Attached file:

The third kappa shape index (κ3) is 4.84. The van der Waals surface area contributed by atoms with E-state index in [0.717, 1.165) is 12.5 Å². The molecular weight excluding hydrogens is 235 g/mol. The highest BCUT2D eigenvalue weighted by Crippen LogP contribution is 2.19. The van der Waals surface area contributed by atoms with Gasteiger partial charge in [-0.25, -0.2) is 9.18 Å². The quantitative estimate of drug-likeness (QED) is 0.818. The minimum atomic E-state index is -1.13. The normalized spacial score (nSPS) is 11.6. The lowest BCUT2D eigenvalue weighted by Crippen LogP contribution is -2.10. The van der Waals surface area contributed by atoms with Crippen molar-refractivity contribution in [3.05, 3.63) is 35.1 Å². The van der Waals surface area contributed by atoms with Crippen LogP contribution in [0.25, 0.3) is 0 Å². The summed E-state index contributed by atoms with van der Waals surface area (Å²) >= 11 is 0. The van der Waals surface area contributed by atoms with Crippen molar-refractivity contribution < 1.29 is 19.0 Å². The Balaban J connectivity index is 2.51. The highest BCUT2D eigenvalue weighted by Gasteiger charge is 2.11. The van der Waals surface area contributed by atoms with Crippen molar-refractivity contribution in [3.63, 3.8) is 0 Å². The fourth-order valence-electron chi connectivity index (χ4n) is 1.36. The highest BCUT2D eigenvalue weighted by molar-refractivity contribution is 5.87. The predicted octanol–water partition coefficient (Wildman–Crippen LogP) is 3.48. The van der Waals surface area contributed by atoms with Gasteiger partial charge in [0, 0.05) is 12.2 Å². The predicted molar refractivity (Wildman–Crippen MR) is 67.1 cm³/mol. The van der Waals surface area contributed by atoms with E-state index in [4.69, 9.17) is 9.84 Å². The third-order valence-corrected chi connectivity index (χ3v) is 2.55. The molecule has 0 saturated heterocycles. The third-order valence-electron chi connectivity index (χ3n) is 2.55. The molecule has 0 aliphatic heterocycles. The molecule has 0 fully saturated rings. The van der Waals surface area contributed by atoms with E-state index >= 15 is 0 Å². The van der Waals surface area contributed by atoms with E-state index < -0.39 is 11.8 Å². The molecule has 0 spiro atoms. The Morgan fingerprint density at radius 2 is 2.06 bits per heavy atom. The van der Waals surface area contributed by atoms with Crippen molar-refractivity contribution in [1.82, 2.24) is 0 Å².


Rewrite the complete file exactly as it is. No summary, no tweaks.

The third kappa shape index (κ3) is 4.84. The van der Waals surface area contributed by atoms with E-state index in [0.717, 1.165) is 12.5 Å². The molecular weight excluding hydrogens is 235 g/mol. The highest BCUT2D eigenvalue weighted by Crippen LogP contribution is 2.19. The van der Waals surface area contributed by atoms with Gasteiger partial charge in [-0.25, -0.2) is 9.18 Å². The quantitative estimate of drug-likeness (QED) is 0.818. The minimum atomic E-state index is -1.13. The normalized spacial score (nSPS) is 11.6. The lowest BCUT2D eigenvalue weighted by Crippen LogP contribution is -2.10. The van der Waals surface area contributed by atoms with Crippen molar-refractivity contribution in [3.05, 3.63) is 35.1 Å². The van der Waals surface area contributed by atoms with Crippen LogP contribution in [0.25, 0.3) is 0 Å². The summed E-state index contributed by atoms with van der Waals surface area (Å²) >= 11 is 0. The van der Waals surface area contributed by atoms with Crippen molar-refractivity contribution < 1.29 is 19.0 Å². The Balaban J connectivity index is 2.51. The highest BCUT2D eigenvalue weighted by Gasteiger charge is 2.11. The van der Waals surface area contributed by atoms with Crippen molar-refractivity contribution in [3.63, 3.8) is 0 Å². The fourth-order valence-electron chi connectivity index (χ4n) is 1.36. The highest BCUT2D eigenvalue weighted by molar-refractivity contribution is 5.87. The predicted octanol–water partition coefficient (Wildman–Crippen LogP) is 3.48. The van der Waals surface area contributed by atoms with Gasteiger partial charge in [0, 0.05) is 12.2 Å². The predicted molar refractivity (Wildman–Crippen MR) is 67.1 cm³/mol. The van der Waals surface area contributed by atoms with E-state index in [4.69, 9.17) is 9.84 Å². The third-order valence-corrected chi connectivity index (χ3v) is 2.55. The molecule has 0 saturated heterocycles. The third-order valence-electron chi connectivity index (χ3n) is 2.55. The molecule has 0 aliphatic heterocycles. The molecule has 0 fully saturated rings. The van der Waals surface area contributed by atoms with E-state index >= 15 is 0 Å². The van der Waals surface area contributed by atoms with E-state index < -0.39 is 11.8 Å². The molecule has 0 spiro atoms. The Morgan fingerprint density at radius 2 is 2.06 bits per heavy atom. The van der Waals surface area contributed by atoms with Crippen molar-refractivity contribution in [1.82, 2.24) is 0 Å².